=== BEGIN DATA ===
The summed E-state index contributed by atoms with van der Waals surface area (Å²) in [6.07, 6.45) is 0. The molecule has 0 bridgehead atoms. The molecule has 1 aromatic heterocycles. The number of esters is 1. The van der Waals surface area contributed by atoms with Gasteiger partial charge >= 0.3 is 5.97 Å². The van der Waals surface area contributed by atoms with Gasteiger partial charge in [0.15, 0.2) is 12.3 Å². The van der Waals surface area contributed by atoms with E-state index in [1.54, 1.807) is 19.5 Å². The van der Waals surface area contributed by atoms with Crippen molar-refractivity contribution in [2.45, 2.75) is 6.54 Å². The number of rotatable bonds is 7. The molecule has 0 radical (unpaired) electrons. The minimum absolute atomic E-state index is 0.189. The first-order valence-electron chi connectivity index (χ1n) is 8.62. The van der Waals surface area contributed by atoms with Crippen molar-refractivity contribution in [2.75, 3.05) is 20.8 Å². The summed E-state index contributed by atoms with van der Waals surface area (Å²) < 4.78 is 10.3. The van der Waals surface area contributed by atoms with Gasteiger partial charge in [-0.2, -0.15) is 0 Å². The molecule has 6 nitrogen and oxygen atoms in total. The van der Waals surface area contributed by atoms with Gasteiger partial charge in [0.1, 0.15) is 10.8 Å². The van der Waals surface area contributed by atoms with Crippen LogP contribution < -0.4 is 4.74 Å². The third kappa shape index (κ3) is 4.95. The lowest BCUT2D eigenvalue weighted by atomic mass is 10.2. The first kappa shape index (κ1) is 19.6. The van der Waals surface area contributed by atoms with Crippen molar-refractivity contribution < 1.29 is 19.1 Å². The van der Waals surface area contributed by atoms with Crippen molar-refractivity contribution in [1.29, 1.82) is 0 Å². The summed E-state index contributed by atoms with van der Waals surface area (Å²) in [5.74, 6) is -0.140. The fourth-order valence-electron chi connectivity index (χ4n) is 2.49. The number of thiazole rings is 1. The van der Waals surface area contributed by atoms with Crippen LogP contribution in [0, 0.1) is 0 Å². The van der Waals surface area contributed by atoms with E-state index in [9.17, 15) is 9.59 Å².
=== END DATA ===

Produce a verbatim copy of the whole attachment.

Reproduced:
The summed E-state index contributed by atoms with van der Waals surface area (Å²) in [6.07, 6.45) is 0. The molecule has 0 bridgehead atoms. The molecule has 1 aromatic heterocycles. The number of esters is 1. The van der Waals surface area contributed by atoms with Gasteiger partial charge >= 0.3 is 5.97 Å². The van der Waals surface area contributed by atoms with Gasteiger partial charge in [0.15, 0.2) is 12.3 Å². The van der Waals surface area contributed by atoms with E-state index in [1.54, 1.807) is 19.5 Å². The van der Waals surface area contributed by atoms with Crippen molar-refractivity contribution in [2.45, 2.75) is 6.54 Å². The number of rotatable bonds is 7. The molecule has 0 radical (unpaired) electrons. The minimum absolute atomic E-state index is 0.189. The first-order valence-electron chi connectivity index (χ1n) is 8.62. The van der Waals surface area contributed by atoms with Crippen molar-refractivity contribution in [2.75, 3.05) is 20.8 Å². The summed E-state index contributed by atoms with van der Waals surface area (Å²) < 4.78 is 10.3. The van der Waals surface area contributed by atoms with Gasteiger partial charge in [-0.2, -0.15) is 0 Å². The molecule has 6 nitrogen and oxygen atoms in total. The van der Waals surface area contributed by atoms with Gasteiger partial charge in [0.1, 0.15) is 10.8 Å². The van der Waals surface area contributed by atoms with Crippen LogP contribution < -0.4 is 4.74 Å². The third kappa shape index (κ3) is 4.95. The lowest BCUT2D eigenvalue weighted by atomic mass is 10.2. The first kappa shape index (κ1) is 19.6. The van der Waals surface area contributed by atoms with Crippen molar-refractivity contribution < 1.29 is 19.1 Å². The van der Waals surface area contributed by atoms with Crippen molar-refractivity contribution in [1.29, 1.82) is 0 Å². The summed E-state index contributed by atoms with van der Waals surface area (Å²) in [5.74, 6) is -0.140. The fourth-order valence-electron chi connectivity index (χ4n) is 2.49. The number of thiazole rings is 1. The van der Waals surface area contributed by atoms with Crippen LogP contribution in [0, 0.1) is 0 Å². The van der Waals surface area contributed by atoms with E-state index in [9.17, 15) is 9.59 Å².